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Primary Cultures of Rabbit Renal Proximal Tubule Cells: I. Growth and Biochemical Characteristics

Michael D. Aleo, Mary L. Taub, Peter A. Nickerson and Paul J. Kostyniak
In Vitro Cellular & Developmental Biology
Vol. 25, No. 9 (Sep., 1989), pp. 776-783
Stable URL: http://www.jstor.org/stable/20171506
Page Count: 8
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Since scans are not currently available to screen readers, please contact JSTOR User Support for access. We'll provide a PDF copy for your screen reader.
Primary Cultures of Rabbit Renal Proximal Tubule Cells: I. Growth and Biochemical Characteristics
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Abstract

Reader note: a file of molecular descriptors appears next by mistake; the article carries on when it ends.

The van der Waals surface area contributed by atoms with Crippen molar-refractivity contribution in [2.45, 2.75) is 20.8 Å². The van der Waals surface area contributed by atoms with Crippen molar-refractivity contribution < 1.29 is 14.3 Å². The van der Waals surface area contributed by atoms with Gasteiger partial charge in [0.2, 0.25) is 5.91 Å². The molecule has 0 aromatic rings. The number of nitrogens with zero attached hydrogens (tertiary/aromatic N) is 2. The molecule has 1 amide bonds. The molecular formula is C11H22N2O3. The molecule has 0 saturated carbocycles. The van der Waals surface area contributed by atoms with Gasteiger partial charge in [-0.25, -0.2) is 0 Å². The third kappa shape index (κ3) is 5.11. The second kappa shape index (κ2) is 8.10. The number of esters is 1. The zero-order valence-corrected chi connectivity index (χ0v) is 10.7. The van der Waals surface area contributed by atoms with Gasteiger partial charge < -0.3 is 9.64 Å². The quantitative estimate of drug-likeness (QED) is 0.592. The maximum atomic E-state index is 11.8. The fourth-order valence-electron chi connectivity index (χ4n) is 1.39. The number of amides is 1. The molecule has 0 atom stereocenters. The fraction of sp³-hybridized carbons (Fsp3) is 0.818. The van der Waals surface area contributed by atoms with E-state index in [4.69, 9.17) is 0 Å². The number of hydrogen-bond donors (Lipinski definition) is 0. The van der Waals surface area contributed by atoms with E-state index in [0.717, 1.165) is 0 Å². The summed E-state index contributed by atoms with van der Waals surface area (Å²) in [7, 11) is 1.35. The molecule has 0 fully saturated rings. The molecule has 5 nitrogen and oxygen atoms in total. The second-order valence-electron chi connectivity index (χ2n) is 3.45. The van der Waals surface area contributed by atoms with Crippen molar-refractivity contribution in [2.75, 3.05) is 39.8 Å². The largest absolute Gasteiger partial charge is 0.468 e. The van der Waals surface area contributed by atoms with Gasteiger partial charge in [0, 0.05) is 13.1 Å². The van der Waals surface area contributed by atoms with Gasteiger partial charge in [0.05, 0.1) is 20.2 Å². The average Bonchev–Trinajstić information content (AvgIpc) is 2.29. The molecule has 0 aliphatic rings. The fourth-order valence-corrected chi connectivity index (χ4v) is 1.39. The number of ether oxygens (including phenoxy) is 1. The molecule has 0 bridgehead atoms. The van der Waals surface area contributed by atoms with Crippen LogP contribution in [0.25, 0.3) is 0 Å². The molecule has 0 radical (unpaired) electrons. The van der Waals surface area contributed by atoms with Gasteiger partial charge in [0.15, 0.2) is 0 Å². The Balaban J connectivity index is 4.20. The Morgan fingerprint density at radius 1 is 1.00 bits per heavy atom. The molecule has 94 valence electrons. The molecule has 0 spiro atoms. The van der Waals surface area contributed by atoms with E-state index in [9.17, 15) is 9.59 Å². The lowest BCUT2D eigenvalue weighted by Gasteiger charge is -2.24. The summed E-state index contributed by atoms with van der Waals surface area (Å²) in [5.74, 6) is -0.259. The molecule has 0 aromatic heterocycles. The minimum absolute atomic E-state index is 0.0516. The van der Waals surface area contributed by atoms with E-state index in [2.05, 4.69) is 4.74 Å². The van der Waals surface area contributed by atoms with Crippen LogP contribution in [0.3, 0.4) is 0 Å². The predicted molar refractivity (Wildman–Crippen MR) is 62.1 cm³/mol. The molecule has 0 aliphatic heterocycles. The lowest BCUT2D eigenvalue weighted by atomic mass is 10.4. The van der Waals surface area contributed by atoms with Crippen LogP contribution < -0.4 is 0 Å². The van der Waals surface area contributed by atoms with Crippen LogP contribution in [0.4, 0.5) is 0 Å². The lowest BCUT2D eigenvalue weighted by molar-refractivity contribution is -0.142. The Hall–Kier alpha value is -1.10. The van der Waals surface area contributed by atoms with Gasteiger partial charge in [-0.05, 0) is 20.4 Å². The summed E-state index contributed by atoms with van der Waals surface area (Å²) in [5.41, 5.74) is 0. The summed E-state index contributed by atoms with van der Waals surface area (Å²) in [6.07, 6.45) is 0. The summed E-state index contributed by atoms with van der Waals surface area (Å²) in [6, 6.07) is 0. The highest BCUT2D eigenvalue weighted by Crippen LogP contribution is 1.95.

Before the usefulness of a new in vitro model can be ascertained, the model must be properly defined and characterized. This study presents the growth rate and biochemical characteristics of rabbit renal proximal tubule cells in primary culture over a 2-wk culture period. When grown in a hormonally defined, antibiotic-free medium these cells form confluent monolayer cultures within 7 d after plating. Multicellular dome formation, an indicator of transepithelial solute transport, was expressed after confluent cultures were formed. The activity of the cytosolic enzyme, lactate dehydrogenase, and the lysosomal enzyme, N-acetyl-glucosaminidase, increased 14- and 2-fold during the first 8 d of culture, respectively. In contrast, the activity of a brush border enzyme, alkaline phosphatase, decreased 85% within the first 8 d of culture. Release of these enzyme markers into the culture medium, which are routinely used to measure cytotoxicity, stabilized after 8 d in culture. The ratio of cellular protein to DNA changed according to the state of cellular growth. Values rose from 0.035 mg protein/μg DNA in preconfluent cultures to 0.059 mg protein/μg DNA in confluent cultures. These results document the characteristics of a primary proximal tubule cell culture system for future studies in in vitro toxicology.

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